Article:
The candela (/kænˈdɛlə/ or /kænˈdlə/; symbol: cd) is the base unit of luminous intensity in the International System of Units (SI); that is, luminous power per unit solid angle emitted by a point light source in a particular direction. Luminous intensity is analogous to radiant intensity, but instead of simply adding up the contributions of every wavelength of light in the source's spectrum, the contribution of each wavelength is weighted by the standard luminosity function (a model of the sensitivity of the human eye to different wavelengths).[4][5] A common wax candle emits light with a luminous intensity of roughly one candela. If emission in some directions is blocked by an opaque barrier, the emission would still be approximately one candela in the directions that are not obscured.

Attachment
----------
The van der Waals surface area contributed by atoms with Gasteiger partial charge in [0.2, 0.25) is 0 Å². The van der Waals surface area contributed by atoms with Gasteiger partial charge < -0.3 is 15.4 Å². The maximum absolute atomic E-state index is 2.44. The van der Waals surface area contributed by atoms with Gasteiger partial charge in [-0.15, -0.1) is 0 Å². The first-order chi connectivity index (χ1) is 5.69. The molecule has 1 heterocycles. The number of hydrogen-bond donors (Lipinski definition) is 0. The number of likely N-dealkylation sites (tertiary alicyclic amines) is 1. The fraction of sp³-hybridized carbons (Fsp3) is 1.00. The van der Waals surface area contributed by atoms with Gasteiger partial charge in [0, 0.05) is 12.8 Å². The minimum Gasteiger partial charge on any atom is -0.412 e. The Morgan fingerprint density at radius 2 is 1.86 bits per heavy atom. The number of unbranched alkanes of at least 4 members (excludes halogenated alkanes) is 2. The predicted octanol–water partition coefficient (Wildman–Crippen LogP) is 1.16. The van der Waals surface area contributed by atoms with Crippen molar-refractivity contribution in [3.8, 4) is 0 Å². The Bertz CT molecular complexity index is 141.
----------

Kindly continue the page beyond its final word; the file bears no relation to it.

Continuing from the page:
Photopic (black) and scotopic[1] (green) luminosity functions. The photopic includes the CIE 1931 standard[2] (solid), the Judd–Vos 1978 modified data[3] (dashed), and the Sharpe, Stockman, Jagla & Jägle 2005 data[4] (dotted). The horizontal axis is wavelength in nm.
General information
Unit systemSI base unit
Unit ofLuminous intensity
1 cd in ...... is equal to ...
   international candles   1.02 cp
   Hefner Kerze   1.11 HK

The word candela is Latin for candle. The old name "candle" is still sometimes used, as in foot-candle and the modern definition of candlepower.[6]